If a Muslim of the first century of the hijra were again sent down to this earth to see the state of religious affairs in India, he would at once say that eighty per cent of the Mohammadans inhabiting India are kafirs and that they have adopted the name 'Muslim' only to gain their political ends. Otherwise, there is absolutely no difference between the Hindus and the so-called Muslims.

As long as Muslim political power remained intact in the region, there was little way that concerted efforts could be made to reincorporate these partially-Islamized nau Muslim groups back into the Hindu fold. This also seems to be one reason why the Muslim political establishment, especially under the Mughals, itself did not seem to be overly-concerned about their fuller Islamization. Things, however, underwent a radical change with the eclipse of Muslim political rule over much of the subcontinent. Under the new rulers, the British, it was now possible for organized Hindu groups to attempt to bring the nau Muslims back into their fold, in a race for numbers. It was thus at this time, starting towards the close of the nineteenth century, that reports began to appear of groups of nau Muslim being made 'Hindu'. Spearheading this campaign was a militant and aggressive Hindu group, the Arya Samaj.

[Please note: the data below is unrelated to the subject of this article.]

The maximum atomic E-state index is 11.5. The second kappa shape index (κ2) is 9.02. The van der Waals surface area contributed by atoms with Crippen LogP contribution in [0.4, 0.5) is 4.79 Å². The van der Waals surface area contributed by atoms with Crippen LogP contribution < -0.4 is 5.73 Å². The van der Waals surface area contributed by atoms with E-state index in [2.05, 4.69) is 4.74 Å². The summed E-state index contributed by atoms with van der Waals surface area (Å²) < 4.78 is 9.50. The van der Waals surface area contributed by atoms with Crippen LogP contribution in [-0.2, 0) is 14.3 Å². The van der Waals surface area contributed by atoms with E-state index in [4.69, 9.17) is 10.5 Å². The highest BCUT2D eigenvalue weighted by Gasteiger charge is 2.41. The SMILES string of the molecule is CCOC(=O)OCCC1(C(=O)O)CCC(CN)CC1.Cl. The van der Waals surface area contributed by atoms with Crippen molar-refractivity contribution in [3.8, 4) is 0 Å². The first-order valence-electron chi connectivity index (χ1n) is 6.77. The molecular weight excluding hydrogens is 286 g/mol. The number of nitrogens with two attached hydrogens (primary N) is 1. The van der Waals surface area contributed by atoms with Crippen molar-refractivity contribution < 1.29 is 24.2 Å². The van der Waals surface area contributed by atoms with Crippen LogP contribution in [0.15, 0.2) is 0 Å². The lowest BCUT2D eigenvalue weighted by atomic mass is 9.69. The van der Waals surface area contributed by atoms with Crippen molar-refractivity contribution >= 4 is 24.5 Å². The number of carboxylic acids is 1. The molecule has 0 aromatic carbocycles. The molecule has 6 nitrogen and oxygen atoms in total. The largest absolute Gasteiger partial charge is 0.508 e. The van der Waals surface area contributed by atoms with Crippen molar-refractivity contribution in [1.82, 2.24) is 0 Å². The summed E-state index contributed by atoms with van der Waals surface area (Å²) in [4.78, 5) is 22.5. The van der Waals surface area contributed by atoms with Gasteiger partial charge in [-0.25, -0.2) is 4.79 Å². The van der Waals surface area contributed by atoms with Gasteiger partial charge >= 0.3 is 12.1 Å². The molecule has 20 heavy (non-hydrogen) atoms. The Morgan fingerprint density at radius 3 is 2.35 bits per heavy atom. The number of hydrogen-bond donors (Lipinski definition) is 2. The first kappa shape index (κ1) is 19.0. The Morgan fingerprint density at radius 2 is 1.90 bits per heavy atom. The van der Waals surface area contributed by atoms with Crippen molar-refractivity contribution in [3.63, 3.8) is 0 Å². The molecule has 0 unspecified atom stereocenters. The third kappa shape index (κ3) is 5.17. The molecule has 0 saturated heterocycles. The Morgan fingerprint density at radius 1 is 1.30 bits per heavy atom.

The Arya Samaj and its Conversion Movement Among the Muslims